Andrew Flower1 , Jian Ping Liu2 , George Lewith3 , Paul Little4 , Qing Li2
1 Complementary Medicine Research Unit, Dept Primary Medical Care, Southampton University, Ringmer, UK.
2 Centre for Evidence-Based Chinese Medicine, Beijing University of Chinese Medicine, Beijing, China.
3 Department of Primary Care, University of Southampton, Southampton, UK.
4 Primary Care and Population Sciences, Faculty of Medicine, Aldermoor Health Centre, University of Southampton, Southampton, UK
Endometriosis is characterized by the presence of tissue that is morphologically and biologically similar to normal endometrium in locations outside the uterus. Surgical and hormonal treatment of endometriosis have unpleasant side effects and high rates of relapse. In China, treatment of endometriosis using Chinese herbal medicine (CHM) is routine and considerable research into the role of CHM in alleviating pain, promoting fertility, and preventing relapse has taken place. This review is an update of a previous review published in the Cochrane Database of Systematic Reviews 2009, issue No 3.
To review the effectiveness and safety of CHM in alleviating endometriosis-related pain and infertility.
We searched the Menstrual Disorders and Subfertility Group Trials Register, Cochrane Central Register of Controlled Trials (CENTRAL) (The Cochrane Library) and the following English language electronic databases (from their inception to 31/10/2011): MEDLINE, EMBASE, AMED, CINAHL, and NLH. We also searched Chinese language electronic databases: Chinese Biomedical Literature Database (CBM), China National Knowledge Infrastructure (CNKI), Chinese Sci & Tech Journals (VIP), Traditional Chinese Medical Literature Analysis and Retrieval System (TCMLARS), and Chinese Medical Current Contents (CMCC).
Randomised controlled trials (RCTs) involving CHM versus placebo, biomedical treatment, another CHM intervention; or CHM plus biomedical treatment versus biomedical treatment were selected. Only trials with confirmed randomisation procedures and laparoscopic diagnosis of endometriosis were included.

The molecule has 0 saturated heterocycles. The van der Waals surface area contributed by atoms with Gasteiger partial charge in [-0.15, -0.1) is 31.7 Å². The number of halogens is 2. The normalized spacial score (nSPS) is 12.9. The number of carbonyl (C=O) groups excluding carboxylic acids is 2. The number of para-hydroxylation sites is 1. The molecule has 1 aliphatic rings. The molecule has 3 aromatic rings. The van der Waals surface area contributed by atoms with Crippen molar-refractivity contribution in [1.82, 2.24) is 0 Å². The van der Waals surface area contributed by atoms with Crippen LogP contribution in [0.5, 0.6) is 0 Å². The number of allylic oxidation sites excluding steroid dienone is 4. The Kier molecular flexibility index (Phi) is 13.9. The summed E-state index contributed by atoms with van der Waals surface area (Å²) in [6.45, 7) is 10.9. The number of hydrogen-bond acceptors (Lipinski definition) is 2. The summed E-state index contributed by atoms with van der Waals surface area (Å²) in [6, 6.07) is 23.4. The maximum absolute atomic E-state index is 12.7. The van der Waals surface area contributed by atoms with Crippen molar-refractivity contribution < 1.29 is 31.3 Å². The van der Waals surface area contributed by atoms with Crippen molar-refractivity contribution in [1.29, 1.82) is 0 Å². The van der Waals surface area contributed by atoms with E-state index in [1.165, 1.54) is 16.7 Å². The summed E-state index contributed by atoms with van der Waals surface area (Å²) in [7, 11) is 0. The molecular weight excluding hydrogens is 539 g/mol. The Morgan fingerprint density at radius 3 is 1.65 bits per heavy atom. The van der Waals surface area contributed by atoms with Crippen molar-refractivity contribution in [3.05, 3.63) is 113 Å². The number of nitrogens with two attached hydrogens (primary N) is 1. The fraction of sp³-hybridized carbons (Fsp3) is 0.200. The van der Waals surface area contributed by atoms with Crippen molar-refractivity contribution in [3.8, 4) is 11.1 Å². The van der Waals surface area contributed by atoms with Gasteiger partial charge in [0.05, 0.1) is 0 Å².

Data collection and analysis
Risk of bias assessment, and data extraction and analysis were performed independently by three review authors. Data were combined for meta-analysis using relative risk (RR) for dichotomous data. A fixed-effect statistical model was used, where appropriate. Data not suitable for meta-analysis were presented as descriptive data.
Two Chinese RCTs involving 158 women were included in this review. Although both these trials described adequate methodology they were of limited quality. Neither trial compared CHM with placebo treatment. There was no evidence of a significant difference in rates of symptomatic relief between CHM and gestrinone administered subsequent to laparoscopic surgery (RR 1.04, 95% CI 0.91 to 1.18). There was no significant difference between the CHM and gestrinone groups with regard to the total pregnancy rate (69.6% versus 59.1%; RR 1.18, 95% CI 0.87 to 1.59, one RCT). CHM administered orally and then in conjunction with a herbal enema resulted in a greater proportion of women obtaining symptomatic relief than with danazol (RR 5.06, 95% CI 1.28 to 20.05; RR 5.63, 95% CI 1.47 to 21.54, respectively). Oral plus enema administration of CHM resulted in a greater reduction in average dysmenorrhoea pain scores than did danazol (mean difference (MD) -2.90, 95% CI -4.55 to -1.25). For lumbosacral pain, rectal discomfort, or vaginal nodules tenderness, there was no significant difference between CHM and danazol. Overall, 100% of women in both studies showed some improvement in their symptoms. Women taking CHM had fewer side effects than those taking either gestrinone or danazol.
Post-surgical administration of CHM may have comparable benefits to gestrinone. Oral CHM may have a better overall treatment effect than danazol and it may be more effective in relieving dysmenorrhoea when used in conjunction with a CHM enema. CHM appears to have fewer side effects than either gestrinone or danazol. However, more rigorous research is required to accurately assess the potential role of CHM in treating endometriosis.
Plan Language Summary
Chinese herbs for endometriosis
Endometriosis is a common gynaecological condition causing menstrual and pelvic pain. Treatment involves surgery and hormonal drugs, with potentially unpleasant side effects and high rates of reoccurrence of endometriosis. The two small studies in this review suggest that Chinese herbal medicine (CHM) may be as effective as gestrinone and may be more effective than danazol in relieving endometriosis-related pain, with fewer side effects than experienced with conventional treatment. However, the two trials included in this review were small and of limited quality so these findings must be interpreted cautiously. Better quality randomised controlled trials are needed to investigate a possible role for CHM in the treatment of endometriosis